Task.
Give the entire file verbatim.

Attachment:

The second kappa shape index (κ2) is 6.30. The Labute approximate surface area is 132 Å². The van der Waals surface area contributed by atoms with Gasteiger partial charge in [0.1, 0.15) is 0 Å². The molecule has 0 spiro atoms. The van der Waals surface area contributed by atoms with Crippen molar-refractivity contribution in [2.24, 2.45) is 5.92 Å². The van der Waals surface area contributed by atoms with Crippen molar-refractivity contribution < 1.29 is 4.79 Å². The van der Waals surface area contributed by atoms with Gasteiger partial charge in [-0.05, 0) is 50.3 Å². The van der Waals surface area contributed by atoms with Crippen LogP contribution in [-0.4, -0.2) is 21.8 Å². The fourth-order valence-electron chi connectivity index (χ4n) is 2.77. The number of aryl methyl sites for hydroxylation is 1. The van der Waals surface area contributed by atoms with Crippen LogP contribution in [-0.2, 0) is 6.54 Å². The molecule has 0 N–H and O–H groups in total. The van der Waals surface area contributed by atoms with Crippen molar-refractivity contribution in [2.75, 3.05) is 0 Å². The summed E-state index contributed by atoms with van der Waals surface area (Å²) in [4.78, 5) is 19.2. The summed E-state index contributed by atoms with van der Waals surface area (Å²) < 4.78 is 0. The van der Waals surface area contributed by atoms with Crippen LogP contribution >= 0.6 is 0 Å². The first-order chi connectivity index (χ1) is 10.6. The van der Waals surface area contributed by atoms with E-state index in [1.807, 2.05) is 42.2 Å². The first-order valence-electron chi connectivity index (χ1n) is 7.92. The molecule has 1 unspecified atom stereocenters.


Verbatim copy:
The second kappa shape index (κ2) is 6.30. The Labute approximate surface area is 132 Å². The van der Waals surface area contributed by atoms with Gasteiger partial charge in [0.1, 0.15) is 0 Å². The molecule has 0 spiro atoms. The van der Waals surface area contributed by atoms with Crippen molar-refractivity contribution in [2.24, 2.45) is 5.92 Å². The van der Waals surface area contributed by atoms with Crippen molar-refractivity contribution < 1.29 is 4.79 Å². The van der Waals surface area contributed by atoms with Gasteiger partial charge in [-0.05, 0) is 50.3 Å². The van der Waals surface area contributed by atoms with Crippen LogP contribution in [-0.4, -0.2) is 21.8 Å². The fourth-order valence-electron chi connectivity index (χ4n) is 2.77. The number of aryl methyl sites for hydroxylation is 1. The van der Waals surface area contributed by atoms with Crippen LogP contribution in [-0.2, 0) is 6.54 Å². The molecule has 0 N–H and O–H groups in total. The van der Waals surface area contributed by atoms with Crippen molar-refractivity contribution in [2.75, 3.05) is 0 Å². The summed E-state index contributed by atoms with van der Waals surface area (Å²) in [4.78, 5) is 19.2. The summed E-state index contributed by atoms with van der Waals surface area (Å²) < 4.78 is 0. The van der Waals surface area contributed by atoms with Crippen LogP contribution >= 0.6 is 0 Å². The first-order chi connectivity index (χ1) is 10.6. The van der Waals surface area contributed by atoms with E-state index in [1.807, 2.05) is 42.2 Å². The first-order valence-electron chi connectivity index (χ1n) is 7.92. The molecule has 1 unspecified atom stereocenters.